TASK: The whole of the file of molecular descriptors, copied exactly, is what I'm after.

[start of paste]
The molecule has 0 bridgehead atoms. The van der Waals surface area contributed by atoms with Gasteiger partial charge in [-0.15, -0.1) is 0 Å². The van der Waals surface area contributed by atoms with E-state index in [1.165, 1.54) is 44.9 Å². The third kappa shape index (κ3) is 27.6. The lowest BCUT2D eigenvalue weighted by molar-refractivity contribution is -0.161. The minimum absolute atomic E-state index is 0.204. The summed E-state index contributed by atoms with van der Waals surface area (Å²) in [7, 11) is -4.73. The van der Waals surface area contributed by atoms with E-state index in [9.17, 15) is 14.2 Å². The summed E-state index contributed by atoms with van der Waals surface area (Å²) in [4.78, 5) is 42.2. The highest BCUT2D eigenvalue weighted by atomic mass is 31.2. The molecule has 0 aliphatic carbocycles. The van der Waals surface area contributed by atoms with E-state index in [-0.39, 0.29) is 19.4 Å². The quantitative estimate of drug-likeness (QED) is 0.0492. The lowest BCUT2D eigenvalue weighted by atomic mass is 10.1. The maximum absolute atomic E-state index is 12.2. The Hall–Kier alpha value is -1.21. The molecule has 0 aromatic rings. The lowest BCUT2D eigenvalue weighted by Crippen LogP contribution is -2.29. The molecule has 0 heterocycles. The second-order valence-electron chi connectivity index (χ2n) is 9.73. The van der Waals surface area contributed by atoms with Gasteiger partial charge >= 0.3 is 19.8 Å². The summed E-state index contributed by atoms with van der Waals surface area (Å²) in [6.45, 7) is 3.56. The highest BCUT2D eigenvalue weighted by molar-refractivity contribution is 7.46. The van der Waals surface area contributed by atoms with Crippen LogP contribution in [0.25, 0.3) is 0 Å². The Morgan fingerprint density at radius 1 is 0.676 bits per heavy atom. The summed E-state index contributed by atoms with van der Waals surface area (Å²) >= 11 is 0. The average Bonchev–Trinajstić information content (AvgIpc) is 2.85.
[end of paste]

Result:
The molecule has 0 bridgehead atoms. The van der Waals surface area contributed by atoms with Gasteiger partial charge in [-0.15, -0.1) is 0 Å². The van der Waals surface area contributed by atoms with E-state index in [1.165, 1.54) is 44.9 Å². The third kappa shape index (κ3) is 27.6. The lowest BCUT2D eigenvalue weighted by molar-refractivity contribution is -0.161. The minimum absolute atomic E-state index is 0.204. The summed E-state index contributed by atoms with van der Waals surface area (Å²) in [7, 11) is -4.73. The van der Waals surface area contributed by atoms with E-state index in [9.17, 15) is 14.2 Å². The summed E-state index contributed by atoms with van der Waals surface area (Å²) in [4.78, 5) is 42.2. The highest BCUT2D eigenvalue weighted by atomic mass is 31.2. The molecule has 0 aliphatic carbocycles. The van der Waals surface area contributed by atoms with E-state index in [-0.39, 0.29) is 19.4 Å². The quantitative estimate of drug-likeness (QED) is 0.0492. The lowest BCUT2D eigenvalue weighted by atomic mass is 10.1. The maximum absolute atomic E-state index is 12.2. The Hall–Kier alpha value is -1.21. The molecule has 0 aromatic rings. The lowest BCUT2D eigenvalue weighted by Crippen LogP contribution is -2.29. The molecule has 0 heterocycles. The second-order valence-electron chi connectivity index (χ2n) is 9.73. The van der Waals surface area contributed by atoms with Gasteiger partial charge >= 0.3 is 19.8 Å². The summed E-state index contributed by atoms with van der Waals surface area (Å²) in [6.45, 7) is 3.56. The highest BCUT2D eigenvalue weighted by molar-refractivity contribution is 7.46. The van der Waals surface area contributed by atoms with Crippen LogP contribution in [0.25, 0.3) is 0 Å². The Morgan fingerprint density at radius 1 is 0.676 bits per heavy atom. The summed E-state index contributed by atoms with van der Waals surface area (Å²) >= 11 is 0. The average Bonchev–Trinajstić information content (AvgIpc) is 2.85.